Tea (rec.drink.tea) Discussion relating to tea, the world's second most consumed beverage (after water), made by infusing or boiling the leaves of the tea plant (C. sinensis or close relatives) in water.

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Old 14-07-2005, 10:53 PM
Joe Doe
 
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Default Why we need to support Fair trade teas

I am providing a link to a series of pictures of workers in Indian tea
gardens.

While we enjoy our tea and concentrate on flavor and other nuances we
are largely oblivious to the plight of the tea producers.

See:

http://news.bbc.co.uk/1/shared/spl/h...uth_asia_india
_tea_workers/html/1.stm


While tea snobs can certainly not solve all the problems of the Tea
Industry perhaps purchasing fair trade teas may be one small step
towards helping them.

Roland

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Old 15-07-2005, 01:56 AM
toci
 
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Joe Doe wrote:
I am providing a link to a series of pictures of workers in Indian tea
gardens.

While we enjoy our tea and concentrate on flavor and other nuances we
are largely oblivious to the plight of the tea producers.

See:

http://news.bbc.co.uk/1/shared/spl/h...uth_asia_india
_tea_workers/html/1.stm


While tea snobs can certainly not solve all the problems of the Tea
Industry perhaps purchasing fair trade teas may be one small step
towards helping them.

Roland


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Old 15-07-2005, 01:56 AM
toci
 
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Default



Joe Doe wrote:
I am providing a link to a series of pictures of workers in Indian tea
gardens.

While we enjoy our tea and concentrate on flavor and other nuances we
are largely oblivious to the plight of the tea producers.

See:

http://news.bbc.co.uk/1/shared/spl/h...uth_asia_india
_tea_workers/html/1.stm


While tea snobs can certainly not solve all the problems of the Tea
Industry perhaps purchasing fair trade teas may be one small step
towards helping them.

Roland


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Old 15-07-2005, 01:59 AM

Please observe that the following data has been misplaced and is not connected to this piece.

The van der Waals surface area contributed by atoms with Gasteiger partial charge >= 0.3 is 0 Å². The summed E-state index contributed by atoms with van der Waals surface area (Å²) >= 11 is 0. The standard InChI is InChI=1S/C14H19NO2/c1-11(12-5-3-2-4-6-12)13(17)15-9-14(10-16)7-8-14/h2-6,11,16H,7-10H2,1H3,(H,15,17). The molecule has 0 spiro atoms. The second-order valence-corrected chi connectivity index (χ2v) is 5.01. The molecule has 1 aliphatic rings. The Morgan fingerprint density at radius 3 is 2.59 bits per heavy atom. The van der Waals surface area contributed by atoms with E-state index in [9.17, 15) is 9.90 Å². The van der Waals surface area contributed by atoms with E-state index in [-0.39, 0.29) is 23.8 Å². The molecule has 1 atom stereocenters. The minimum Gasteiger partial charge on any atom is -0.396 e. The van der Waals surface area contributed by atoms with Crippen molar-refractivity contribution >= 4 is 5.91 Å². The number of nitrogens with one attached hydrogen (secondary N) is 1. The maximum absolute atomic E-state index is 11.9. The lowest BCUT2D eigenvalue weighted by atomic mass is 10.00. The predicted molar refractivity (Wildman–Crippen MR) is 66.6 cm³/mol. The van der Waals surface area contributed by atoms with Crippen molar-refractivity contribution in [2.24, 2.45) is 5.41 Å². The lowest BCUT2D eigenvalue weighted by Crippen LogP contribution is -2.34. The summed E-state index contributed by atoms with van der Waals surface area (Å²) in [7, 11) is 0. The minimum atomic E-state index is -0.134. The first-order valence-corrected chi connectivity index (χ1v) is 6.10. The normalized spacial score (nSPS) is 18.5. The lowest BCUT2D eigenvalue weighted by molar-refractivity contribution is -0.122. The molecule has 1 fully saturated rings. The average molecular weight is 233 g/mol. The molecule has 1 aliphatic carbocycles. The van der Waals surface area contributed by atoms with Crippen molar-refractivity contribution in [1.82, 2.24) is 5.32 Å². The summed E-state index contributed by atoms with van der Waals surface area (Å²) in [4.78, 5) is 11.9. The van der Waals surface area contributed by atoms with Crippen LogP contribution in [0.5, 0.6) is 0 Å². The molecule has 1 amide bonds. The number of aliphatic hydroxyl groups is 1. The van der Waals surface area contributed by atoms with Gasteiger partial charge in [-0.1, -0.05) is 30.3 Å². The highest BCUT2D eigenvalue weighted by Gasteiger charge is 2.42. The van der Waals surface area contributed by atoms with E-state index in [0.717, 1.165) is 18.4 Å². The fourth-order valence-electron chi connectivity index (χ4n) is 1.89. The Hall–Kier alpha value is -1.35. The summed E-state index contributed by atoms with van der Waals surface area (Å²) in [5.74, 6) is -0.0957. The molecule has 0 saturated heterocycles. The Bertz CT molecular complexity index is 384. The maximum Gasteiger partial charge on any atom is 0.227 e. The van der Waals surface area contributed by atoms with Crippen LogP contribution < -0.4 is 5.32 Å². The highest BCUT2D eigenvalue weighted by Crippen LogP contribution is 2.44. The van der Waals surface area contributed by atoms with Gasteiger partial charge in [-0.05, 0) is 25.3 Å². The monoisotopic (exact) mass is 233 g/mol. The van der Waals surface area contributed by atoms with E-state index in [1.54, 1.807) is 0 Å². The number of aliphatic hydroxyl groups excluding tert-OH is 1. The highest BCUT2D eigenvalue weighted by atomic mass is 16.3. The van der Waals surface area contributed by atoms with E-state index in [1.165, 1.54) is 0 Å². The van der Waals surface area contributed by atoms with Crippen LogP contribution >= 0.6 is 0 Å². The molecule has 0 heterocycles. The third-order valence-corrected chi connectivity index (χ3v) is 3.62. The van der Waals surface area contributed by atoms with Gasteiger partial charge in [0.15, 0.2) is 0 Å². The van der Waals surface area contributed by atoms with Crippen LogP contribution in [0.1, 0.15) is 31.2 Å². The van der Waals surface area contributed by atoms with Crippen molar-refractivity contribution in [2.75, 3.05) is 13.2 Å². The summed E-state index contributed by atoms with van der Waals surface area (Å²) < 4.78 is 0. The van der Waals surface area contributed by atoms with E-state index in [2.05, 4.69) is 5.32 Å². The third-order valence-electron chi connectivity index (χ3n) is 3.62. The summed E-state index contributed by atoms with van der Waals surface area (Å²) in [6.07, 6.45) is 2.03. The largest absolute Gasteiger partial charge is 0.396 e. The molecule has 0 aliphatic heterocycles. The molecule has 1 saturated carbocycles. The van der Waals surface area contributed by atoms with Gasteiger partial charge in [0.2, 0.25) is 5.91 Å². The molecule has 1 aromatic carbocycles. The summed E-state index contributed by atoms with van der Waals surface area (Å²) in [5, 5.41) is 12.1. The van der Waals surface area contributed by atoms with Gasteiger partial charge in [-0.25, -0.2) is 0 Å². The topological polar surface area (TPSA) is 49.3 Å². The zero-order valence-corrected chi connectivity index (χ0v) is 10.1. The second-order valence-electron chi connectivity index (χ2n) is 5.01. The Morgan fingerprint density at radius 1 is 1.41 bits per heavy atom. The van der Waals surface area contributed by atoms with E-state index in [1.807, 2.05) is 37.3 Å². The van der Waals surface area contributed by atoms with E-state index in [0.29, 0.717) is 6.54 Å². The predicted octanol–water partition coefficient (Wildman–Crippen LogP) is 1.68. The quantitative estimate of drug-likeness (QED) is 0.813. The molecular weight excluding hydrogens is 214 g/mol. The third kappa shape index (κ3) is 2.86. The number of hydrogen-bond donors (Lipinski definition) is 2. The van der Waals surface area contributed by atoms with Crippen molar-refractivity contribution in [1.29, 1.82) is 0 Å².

toci
 
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Fair trade tea has been discussed in this forum more than ten times.
The most recent time was last month. One nice thing about tea
drinkers, they tend to be polite. Toci

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Old 15-07-2005, 09:31 AM
Michael Plant
 
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Joe 7/14/05


I am providing a link to a series of pictures of workers in Indian tea
gardens.

While we enjoy our tea and concentrate on flavor and other nuances we
are largely oblivious to the plight of the tea producers.

See:

http://news.bbc.co.uk/1/shared/spl/h...uth_asia_india
_tea_workers/html/1.stm


While tea snobs can certainly not solve all the problems of the Tea
Industry perhaps purchasing fair trade teas may be one small step
towards helping them.

Roland


Here here, and thanks, Roland. Fair trade might also mean being willing to
pay enough money for the tea so that the workers can earn a decent amount.
I'm of course not talking about just paying high prices per se. More to
learn.

Michael



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Old 15-07-2005, 12:29 PM
toci
 
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It's always good to be on your toes in the commercial world. Toici

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Old 15-07-2005, 01:27 PM
Space Cowboy
 
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You could allow more Indians with green cards to work in the IS
industry displacing domestic workers. The infrastructure and labor of
the oil producing countries of the Middle East are Indian. Where's
there is money there are Indians. India can handle it's own labor
problems. This is nothing more than a guilt trip like starving
children who want me to give up part of my tea allowance so they can
eat some of the white bread which won't sell because of the Atkins
diet.

Jim

Michael Plant wrote:
Joe 7/14/05


I am providing a link to a series of pictures of workers in Indian tea
gardens.

While we enjoy our tea and concentrate on flavor and other nuances we